women in politics

Caroline Halter/KGOU

AJ Griffin served as a Republican senator from Guthrie, Oklahoma for six years. She joins KGOU’s Dick Pryor and eCapitol’s Shawn Ashley to discuss why she decided not to seek re-election and more. The three discuss bipartisanship at the state capitol, the unique contributions of women in office, and changing attitudes in Oklahoma around the role of government when it comes to social services.

Listen to the extended version of AJ Griffin’s conversation with Dick Pryor and Shawn Ashley below.




Whitney Bryen / Oklahoma Watch

Just 35 women filed for one of the 125 Oklahoma legislative seats that were up for election in 2012.

This year, there will be nearly four times as many women running for the same number of seats. And following a trend across the nation, women will be better represented on the ballot than in at least a decade – and likely ever.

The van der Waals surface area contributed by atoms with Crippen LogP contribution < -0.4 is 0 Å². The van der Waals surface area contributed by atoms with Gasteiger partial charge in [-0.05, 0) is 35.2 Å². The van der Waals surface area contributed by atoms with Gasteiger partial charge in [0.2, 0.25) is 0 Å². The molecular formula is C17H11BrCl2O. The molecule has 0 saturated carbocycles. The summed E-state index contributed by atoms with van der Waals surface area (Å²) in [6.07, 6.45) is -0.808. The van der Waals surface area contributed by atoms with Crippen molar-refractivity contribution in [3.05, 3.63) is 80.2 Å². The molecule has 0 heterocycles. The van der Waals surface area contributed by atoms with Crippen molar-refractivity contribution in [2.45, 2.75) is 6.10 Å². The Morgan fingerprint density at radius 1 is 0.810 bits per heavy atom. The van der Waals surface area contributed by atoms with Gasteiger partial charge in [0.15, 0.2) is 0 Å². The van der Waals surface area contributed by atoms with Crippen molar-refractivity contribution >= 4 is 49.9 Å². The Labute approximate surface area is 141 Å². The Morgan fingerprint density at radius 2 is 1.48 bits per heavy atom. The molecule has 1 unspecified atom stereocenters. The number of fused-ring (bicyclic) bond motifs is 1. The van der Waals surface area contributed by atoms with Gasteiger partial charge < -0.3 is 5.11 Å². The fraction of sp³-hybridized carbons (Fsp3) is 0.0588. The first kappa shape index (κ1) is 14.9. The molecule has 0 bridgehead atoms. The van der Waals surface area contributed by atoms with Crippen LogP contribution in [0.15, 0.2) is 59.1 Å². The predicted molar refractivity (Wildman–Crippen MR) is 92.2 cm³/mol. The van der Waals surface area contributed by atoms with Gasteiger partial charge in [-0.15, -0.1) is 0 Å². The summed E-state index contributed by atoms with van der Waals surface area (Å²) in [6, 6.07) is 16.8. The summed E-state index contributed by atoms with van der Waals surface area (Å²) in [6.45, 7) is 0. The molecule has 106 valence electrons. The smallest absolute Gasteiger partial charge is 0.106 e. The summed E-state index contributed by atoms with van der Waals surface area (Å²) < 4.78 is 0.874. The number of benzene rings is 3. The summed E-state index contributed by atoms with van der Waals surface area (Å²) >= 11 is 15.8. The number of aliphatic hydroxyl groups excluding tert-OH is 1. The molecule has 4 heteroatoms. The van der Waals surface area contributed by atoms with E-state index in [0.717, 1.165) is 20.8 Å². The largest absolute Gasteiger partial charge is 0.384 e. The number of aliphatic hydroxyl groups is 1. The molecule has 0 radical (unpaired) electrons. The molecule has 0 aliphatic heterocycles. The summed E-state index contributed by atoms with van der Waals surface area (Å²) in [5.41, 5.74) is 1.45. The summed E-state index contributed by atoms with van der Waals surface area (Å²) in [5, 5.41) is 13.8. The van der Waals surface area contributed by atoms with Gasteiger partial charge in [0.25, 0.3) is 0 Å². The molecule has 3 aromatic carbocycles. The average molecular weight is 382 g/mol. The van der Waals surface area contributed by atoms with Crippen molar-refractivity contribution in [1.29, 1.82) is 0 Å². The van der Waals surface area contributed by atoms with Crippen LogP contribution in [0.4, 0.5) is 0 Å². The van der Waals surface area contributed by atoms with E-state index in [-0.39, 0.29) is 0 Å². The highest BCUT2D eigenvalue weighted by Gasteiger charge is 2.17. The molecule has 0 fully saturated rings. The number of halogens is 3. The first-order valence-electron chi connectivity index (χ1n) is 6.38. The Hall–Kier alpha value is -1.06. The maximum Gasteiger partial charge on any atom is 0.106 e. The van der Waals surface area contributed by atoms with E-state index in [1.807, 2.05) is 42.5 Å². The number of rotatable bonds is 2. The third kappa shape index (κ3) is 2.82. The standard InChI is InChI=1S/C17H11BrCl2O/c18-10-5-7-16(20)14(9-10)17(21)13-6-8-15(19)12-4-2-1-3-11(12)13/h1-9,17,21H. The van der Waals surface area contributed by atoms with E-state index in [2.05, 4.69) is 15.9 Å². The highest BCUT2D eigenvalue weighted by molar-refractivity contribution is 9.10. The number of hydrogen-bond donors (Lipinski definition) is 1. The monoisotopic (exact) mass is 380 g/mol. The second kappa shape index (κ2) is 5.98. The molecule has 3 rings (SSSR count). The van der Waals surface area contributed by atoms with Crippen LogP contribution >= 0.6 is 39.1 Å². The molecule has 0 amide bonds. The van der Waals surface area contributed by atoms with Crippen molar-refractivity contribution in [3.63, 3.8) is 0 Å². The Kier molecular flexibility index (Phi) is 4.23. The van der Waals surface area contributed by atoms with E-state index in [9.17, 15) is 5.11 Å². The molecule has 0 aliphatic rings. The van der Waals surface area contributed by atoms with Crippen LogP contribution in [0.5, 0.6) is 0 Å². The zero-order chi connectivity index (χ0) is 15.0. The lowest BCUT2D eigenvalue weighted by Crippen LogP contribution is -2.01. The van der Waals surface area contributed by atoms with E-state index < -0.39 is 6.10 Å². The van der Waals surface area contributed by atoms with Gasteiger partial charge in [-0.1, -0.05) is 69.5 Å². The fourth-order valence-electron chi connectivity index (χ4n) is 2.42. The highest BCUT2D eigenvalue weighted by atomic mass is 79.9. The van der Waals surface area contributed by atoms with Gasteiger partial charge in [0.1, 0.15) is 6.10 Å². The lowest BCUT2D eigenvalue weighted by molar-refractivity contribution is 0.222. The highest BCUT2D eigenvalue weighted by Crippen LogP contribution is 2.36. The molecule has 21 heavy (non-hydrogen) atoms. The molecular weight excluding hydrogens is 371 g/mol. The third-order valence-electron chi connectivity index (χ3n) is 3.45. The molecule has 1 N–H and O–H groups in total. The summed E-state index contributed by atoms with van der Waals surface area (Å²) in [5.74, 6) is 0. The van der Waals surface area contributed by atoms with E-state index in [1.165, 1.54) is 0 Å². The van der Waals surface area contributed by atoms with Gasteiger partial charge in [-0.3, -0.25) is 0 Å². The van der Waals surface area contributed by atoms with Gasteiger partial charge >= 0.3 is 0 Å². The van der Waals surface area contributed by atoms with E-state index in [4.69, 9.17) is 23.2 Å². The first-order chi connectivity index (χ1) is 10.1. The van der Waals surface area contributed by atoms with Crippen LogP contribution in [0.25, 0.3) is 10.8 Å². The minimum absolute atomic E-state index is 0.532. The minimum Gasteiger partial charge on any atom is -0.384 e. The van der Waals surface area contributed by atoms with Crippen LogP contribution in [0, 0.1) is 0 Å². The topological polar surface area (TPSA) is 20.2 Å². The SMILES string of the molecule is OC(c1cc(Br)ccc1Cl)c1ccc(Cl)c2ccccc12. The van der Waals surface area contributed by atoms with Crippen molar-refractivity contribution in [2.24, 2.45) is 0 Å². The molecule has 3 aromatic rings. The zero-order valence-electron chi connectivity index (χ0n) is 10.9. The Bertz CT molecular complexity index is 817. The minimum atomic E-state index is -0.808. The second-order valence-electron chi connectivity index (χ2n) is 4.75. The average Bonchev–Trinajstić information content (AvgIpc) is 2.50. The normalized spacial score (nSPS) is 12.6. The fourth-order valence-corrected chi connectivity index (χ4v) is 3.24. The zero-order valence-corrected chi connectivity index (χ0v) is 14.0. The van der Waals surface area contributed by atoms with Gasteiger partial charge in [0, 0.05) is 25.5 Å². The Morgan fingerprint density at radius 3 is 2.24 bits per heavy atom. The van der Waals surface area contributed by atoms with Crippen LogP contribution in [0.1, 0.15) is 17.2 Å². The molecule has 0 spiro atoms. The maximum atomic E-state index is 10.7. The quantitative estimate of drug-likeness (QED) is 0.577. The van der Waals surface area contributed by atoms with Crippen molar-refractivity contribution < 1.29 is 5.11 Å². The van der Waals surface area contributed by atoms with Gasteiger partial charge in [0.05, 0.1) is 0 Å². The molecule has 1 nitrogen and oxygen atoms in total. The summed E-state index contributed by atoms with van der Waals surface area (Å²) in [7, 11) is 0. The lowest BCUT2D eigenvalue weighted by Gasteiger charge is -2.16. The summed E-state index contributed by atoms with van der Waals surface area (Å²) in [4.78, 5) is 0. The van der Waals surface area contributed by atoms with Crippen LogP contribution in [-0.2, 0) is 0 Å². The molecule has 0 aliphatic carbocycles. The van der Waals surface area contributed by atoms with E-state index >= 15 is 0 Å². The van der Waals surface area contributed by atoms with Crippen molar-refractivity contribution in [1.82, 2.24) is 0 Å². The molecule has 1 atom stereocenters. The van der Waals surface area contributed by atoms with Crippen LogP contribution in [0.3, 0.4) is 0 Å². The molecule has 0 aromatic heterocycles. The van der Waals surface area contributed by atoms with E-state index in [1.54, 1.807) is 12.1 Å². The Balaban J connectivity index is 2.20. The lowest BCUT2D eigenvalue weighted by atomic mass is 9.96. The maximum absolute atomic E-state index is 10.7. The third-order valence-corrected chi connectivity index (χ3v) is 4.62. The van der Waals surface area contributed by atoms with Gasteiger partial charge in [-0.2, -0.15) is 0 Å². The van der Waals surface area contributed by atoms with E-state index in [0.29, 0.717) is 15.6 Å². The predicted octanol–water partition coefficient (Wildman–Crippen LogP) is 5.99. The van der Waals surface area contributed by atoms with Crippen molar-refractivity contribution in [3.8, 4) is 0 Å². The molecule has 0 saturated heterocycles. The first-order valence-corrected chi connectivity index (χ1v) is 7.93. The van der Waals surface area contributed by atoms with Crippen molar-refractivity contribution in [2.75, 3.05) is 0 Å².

State Sen. A.J. Griffin, R-Guthrie (left), and Gov. Mary Fallin speak at a March 31, 2015 bill signing for a bill requiring doctors in Oklahoma to check a new prescription drug database before prescribing certain addictive drugs.
Sue Ogrocki / AP

Women, already underrepresented in the state Legislature, will hold fewer seats in 2017 despite a surge in the number of female candidates.

Those results, coupled with Hillary Clinton’s failed bid for the White House, have disheartened many women in Oklahoma. Now, at least in the Legislature, women from both parties intend to form a women’s caucus.

In this interview with Cosmopolitan, newly elected House District 85 Representative Cyndi Munson talks about the complexities of campaigning, learning to legislate, and how she plans to use her office to give voice to the women and girls she's worked with her entire life.